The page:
October 28th, 2016

Max’s View

We live in a world of luxury and comfort and technological advancement.

It would be logical to think that progress is the natural order of things. It seems like the story of history should be a tale of ever-expanding knowledge and scientific know-how.

Nope. Not even close. History isn’t a straight-line toward anything. History is a myriad of stories of amazing progress and shocking regress.

Take Greece, for example. Twenty-five hundred years ago, the Greek city/states were world leaders in military discipline, democratic civility, and philosophy. Today, Greece is a pathetically weak backwater being kept financially afloat with charity from Germany. In contrast, 2500 years ago, the Germans were nothing more than an unorganized band of semi-nomadic barbarian tribes.

Take Mesopotamia, for example. Twenty-five hundred years ago, Babylon was a rich, proud, beautiful empire. Today, Iraq is close to being a failed state. Mesopotamia was home to the Hanging Gardens of Babylon. Now it’s a desolate desert war zone in part due to the recent invasion/occupation by a powerful North American army. In contrast, 2500 years ago, North America was still 2000 years away from even being part of human civilization.

And then there’s Alexandria: the subject of a short, educational documentary on Netflix. There is no better example of man’s ability to create astounding achievements but also our tendency to ultimately destroy everything we create.

Today, Alexandria is just a mid-sized port city in the unstable military dictatorship of Egypt. Two thousand years ago, Alexandria was arguably the greatest and unarguably the most learned city in the world.

In 331BC, Alexander the Great conquered the wealthy and culturally rich Egyptian empire and founded a new capital city on the Mediterranean coast. His plan for the new city that bares his name was almost impossibly ambitious: to transform a rocky fishing village into the world center of commerce, culture, and knowledge.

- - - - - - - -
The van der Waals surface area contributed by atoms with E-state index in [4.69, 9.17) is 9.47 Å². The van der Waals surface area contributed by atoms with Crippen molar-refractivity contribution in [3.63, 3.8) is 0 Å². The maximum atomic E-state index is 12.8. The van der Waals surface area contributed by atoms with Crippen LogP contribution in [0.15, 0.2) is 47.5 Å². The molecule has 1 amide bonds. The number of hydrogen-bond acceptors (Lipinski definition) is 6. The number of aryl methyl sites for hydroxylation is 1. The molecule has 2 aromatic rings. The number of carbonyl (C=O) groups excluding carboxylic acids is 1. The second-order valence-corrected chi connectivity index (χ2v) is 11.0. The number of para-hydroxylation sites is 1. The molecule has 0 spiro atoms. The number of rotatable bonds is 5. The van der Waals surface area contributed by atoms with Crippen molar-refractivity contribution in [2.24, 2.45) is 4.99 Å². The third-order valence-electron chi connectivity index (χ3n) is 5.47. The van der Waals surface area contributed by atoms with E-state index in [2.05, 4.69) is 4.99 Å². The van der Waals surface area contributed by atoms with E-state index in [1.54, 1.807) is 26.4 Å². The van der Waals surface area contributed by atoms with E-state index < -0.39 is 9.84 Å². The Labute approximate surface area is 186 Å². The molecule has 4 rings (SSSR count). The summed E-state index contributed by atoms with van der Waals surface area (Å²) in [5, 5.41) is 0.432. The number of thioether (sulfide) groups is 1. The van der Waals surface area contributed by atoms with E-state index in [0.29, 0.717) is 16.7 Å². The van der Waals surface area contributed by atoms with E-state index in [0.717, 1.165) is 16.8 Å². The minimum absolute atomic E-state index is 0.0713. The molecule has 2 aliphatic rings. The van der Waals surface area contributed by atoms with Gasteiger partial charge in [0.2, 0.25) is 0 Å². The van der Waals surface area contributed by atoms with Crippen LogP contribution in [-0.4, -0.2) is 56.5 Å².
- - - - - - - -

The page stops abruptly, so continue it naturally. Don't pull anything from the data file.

Different peoples and religions were welcome. Soon Greeks, Egyptians, and Jews were living side by side as equals. Alexandria was a true melting pot of ideas. For example, the narrator shows us some uniquely Alexandrian art – like a sculpture with the head of the Egyptian god Anubis and the body of a Greek soldier.

The real achievement of Alexandria wasn’t its ludicrous hybrid sculptures, however; it was its scientific discoveries. In a city of unequaled liberty, the one peculiar prohibition was the law that punished anyone who left town with a book.

Alexandria housed the largest library, the most prestigious university, and the longest list of scientific discoveries.

In the 2nd Century AD, Claudius Ptolemy not only proved the earth was round mathematically, but he also made an accurate prediction about how large the globe is.

About 1800 years before Galileo, Alexandrian astronomer Aristarchus published his observation that the earth revolves around the sun.

The documentary spends the most screen time singing the praises of Alexandria’s greatest woman: Hypatia.

In the early 5th Century, Hypatia was the city’s leading academic. She taught mathematics, astronomy, and philosophy at Alexandria University. She invented a metal astrolabe that could tell time, latitude and longitude, and the positions of heavenly bodies.

Hypatia was possibly the most accomplished great scholar in the history of Alexandria. And she was definitely the last. In 415, the Archbishop of Alexandria accused her of paganism and divination. Hypatia was publicly humiliated and flayed alive.

Not long after, the University was closed and the library was destroyed. For 700 years, Alexandria was the intellectual capital of the world. Since the 5th Century, it has been just another Mediterranean coastal town.

The interesting thing about humanity is that we are as good at destroying as we are at creating. That is why our history will never be just a simple story of progress.

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